Here’s what changed my mind. The Scripture says Mary “was found to be with child of the Holy Spirit (my emphasis added).” It doesn’t just say she was just found with child…and that’s all. It says she was “found with child” and that child came from “the Holy Spirit.” So, Joseph does know! And really, is it all that impossible to believe given all the other miracles in this passage? Perhaps the Holy Spirit gave him the grace to believe Mary’s explanation. He knew, and he wondered how could an ordinary man like himself have a part in so extra-ordinary an event? He needed an angel to reveal the true nature of God’s wish for him. Once he got that piece, he was good to go.

This solves the dilemma I spoke of earlier—how could a righteous man go against the Law and not expose Mary? It’s because he’s righteous and in tune with the Holy Spirit that he realizes Mary is telling the truth! The child is miraculously from God and she is without blame. In fact, she’s too without blame. He feels completely out of his league and tries to excuse himself.

I think we often overlook the example of St. Joseph as protector, provider, and guide to Jesus. Joseph is most like us. A simple, ordinary man striving for faithfulness to God’s call. However, he did this in an extraordinary way. And, for he’s been venerated and given a special place in the Church.

Pope John Paul II’s Guardian of the Redeemer portrays the sterling virtue and high sanctity of Joseph. It’s a portrait I haven’t always appreciated…but it’s growing on me. The Pope Saint says, “St Joseph is the model of those humble ones that Christianity raises up to great destinies…he is the proof that in order to be a good and genuine follower of Christ, there is no need to do great things­ it is enough to have the common, simple and human virtues…”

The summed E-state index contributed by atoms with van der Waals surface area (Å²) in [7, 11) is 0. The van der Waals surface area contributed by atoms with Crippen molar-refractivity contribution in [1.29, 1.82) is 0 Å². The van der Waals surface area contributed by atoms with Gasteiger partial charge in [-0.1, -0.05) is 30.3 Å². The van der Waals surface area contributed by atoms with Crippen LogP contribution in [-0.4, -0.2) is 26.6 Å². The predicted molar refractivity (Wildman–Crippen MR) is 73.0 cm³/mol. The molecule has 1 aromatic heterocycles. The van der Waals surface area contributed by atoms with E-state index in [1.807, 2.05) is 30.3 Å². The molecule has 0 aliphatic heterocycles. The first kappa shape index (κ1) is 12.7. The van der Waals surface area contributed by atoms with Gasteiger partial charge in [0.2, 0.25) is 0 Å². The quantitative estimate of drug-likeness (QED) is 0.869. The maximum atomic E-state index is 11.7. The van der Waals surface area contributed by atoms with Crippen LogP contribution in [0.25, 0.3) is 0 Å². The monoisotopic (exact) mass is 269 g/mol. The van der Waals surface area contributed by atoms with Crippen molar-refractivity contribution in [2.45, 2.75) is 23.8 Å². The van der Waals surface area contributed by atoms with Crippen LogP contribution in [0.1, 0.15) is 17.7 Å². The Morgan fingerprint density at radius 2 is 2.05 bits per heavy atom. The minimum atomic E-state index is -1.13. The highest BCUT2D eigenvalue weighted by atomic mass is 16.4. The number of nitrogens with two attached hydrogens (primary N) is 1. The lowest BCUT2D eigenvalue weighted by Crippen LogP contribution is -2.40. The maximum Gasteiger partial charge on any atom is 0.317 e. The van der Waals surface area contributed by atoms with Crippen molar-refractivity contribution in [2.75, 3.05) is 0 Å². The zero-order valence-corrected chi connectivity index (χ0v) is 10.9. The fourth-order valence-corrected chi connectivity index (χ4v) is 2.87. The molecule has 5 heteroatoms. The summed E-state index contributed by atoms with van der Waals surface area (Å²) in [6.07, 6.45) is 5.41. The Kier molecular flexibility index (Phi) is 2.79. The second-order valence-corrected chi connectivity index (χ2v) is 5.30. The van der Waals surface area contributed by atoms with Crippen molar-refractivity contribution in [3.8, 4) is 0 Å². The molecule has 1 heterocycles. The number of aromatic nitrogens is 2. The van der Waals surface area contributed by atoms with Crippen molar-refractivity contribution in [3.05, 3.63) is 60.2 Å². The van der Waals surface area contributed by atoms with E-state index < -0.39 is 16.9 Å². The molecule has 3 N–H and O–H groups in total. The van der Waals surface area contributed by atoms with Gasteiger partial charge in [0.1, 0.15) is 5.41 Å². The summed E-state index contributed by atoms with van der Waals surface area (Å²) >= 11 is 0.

May we all look to St. Joseph to teach us fidelity to Christ’s mission of salvation, a mission in which each of us must play a part, even though we feel unworthy and it seems impossible. God has a plan for you. Like St. Joseph, you can see it through with his grace.

Marc Cardaronella is the Director of the Office of Catechesis and Faith Formation.

For this Sunday’s scripture readings and readings throughout the year, visit the USCCB website.

The post Rethinking St. Joseph appeared first on Diocese of Kansas City-St. Joseph.

December 4, 2019 - 12:45pm
Megan Marley

(‘The Preaching of St. John the Baptist’ by Alessandro Allori, c. 1601-1603, oil on copper.)

The Good News:
God’s Word in Everyday Living

Deacon Scott McKellar

Advent is a season of watching and preparing. At this time of year, many people are cleaning, decorating their houses and buying gifts, in order to be ready for the celebration of Christmas. In a spiritual sense, we are preparing to welcome Jesus who is our most esteemed guest this Christmas.

John the Baptist is the perfect patron for Advent. John called people to acknowledge their sins and repent. He asked them to make a commitment to change their lives and to give witness to this commitment through a baptism of repentance.

Although there are some similarities, John the Baptist’s baptism was not yet a Christian sacrament. He reminds us that Jesus is “the one mightier than him,” that Christ would baptize with the “Holy Spirit and fire.”

It is interesting to note that knowledge and credentials do not guarantee that one is on the right path spiritually. John tells the Pharisees and Sadducees to produce fruit in keeping with repentance and rebukes their ‘presumption’ that they will be saved merely because of their religious background and training.

As someone has wisely said, ‘God has no grandchildren.’ We cannot presume that because of the faith of our family, school or parish, that we necessarily have personal faith ourselves.

John the Baptist is offering people a chance for conversion. Our bishops have defined conversion as “the acceptance of a personal relationship with Christ, a sincere adherence to him, and a willingness to conform one’s life to his. Conversion to Christ involves making a genuine commitment to him and a personal decision to follow him as his disciple” (NDC, p. 46).

Many people seem to think of conversion as a light switch. They might think that to experience conversion you need to be in darkness and then to suddenly turn on the light. We might get this impression from John the Baptist who starkly cries out, “Repent, for the kingdom of heaven is at hand!”